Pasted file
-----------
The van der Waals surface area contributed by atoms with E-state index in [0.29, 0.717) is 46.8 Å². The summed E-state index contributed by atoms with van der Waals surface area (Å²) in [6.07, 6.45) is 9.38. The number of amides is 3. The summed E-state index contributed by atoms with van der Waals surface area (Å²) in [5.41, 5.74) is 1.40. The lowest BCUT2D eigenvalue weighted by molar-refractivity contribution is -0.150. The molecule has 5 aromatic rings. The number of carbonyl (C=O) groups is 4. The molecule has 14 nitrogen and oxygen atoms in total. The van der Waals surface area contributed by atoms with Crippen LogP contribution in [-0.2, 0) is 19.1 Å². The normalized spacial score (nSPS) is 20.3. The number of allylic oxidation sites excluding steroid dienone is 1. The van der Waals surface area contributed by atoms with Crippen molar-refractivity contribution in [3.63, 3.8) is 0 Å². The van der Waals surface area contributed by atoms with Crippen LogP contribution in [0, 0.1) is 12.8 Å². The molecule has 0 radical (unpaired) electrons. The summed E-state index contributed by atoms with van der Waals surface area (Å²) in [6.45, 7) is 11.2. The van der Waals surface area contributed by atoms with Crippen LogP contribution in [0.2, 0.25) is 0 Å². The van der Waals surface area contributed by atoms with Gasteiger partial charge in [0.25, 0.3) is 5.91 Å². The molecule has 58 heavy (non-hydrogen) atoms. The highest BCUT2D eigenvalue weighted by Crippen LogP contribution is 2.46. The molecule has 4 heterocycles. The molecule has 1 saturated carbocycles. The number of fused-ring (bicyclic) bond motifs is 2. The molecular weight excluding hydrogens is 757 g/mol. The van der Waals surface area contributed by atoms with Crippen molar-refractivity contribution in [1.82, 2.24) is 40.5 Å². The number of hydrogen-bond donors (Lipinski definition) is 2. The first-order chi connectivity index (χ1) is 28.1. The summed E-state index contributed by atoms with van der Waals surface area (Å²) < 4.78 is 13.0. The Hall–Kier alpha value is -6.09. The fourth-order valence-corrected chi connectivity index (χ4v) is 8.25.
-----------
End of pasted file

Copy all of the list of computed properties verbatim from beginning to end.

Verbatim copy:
The van der Waals surface area contributed by atoms with E-state index in [0.29, 0.717) is 46.8 Å². The summed E-state index contributed by atoms with van der Waals surface area (Å²) in [6.07, 6.45) is 9.38. The number of amides is 3. The summed E-state index contributed by atoms with van der Waals surface area (Å²) in [5.41, 5.74) is 1.40. The lowest BCUT2D eigenvalue weighted by molar-refractivity contribution is -0.150. The molecule has 5 aromatic rings. The number of carbonyl (C=O) groups is 4. The molecule has 14 nitrogen and oxygen atoms in total. The van der Waals surface area contributed by atoms with Crippen LogP contribution in [-0.2, 0) is 19.1 Å². The normalized spacial score (nSPS) is 20.3. The number of allylic oxidation sites excluding steroid dienone is 1. The van der Waals surface area contributed by atoms with Crippen molar-refractivity contribution in [3.63, 3.8) is 0 Å². The van der Waals surface area contributed by atoms with Crippen LogP contribution in [0, 0.1) is 12.8 Å². The molecule has 0 radical (unpaired) electrons. The summed E-state index contributed by atoms with van der Waals surface area (Å²) in [6.45, 7) is 11.2. The van der Waals surface area contributed by atoms with Crippen LogP contribution in [0.2, 0.25) is 0 Å². The van der Waals surface area contributed by atoms with Gasteiger partial charge in [0.25, 0.3) is 5.91 Å². The molecule has 58 heavy (non-hydrogen) atoms. The highest BCUT2D eigenvalue weighted by Crippen LogP contribution is 2.46. The molecule has 4 heterocycles. The molecule has 1 saturated carbocycles. The number of fused-ring (bicyclic) bond motifs is 2. The molecular weight excluding hydrogens is 757 g/mol. The van der Waals surface area contributed by atoms with Crippen molar-refractivity contribution in [1.82, 2.24) is 40.5 Å². The number of hydrogen-bond donors (Lipinski definition) is 2. The first-order chi connectivity index (χ1) is 28.1. The summed E-state index contributed by atoms with van der Waals surface area (Å²) < 4.78 is 13.0. The Hall–Kier alpha value is -6.09. The fourth-order valence-corrected chi connectivity index (χ4v) is 8.25.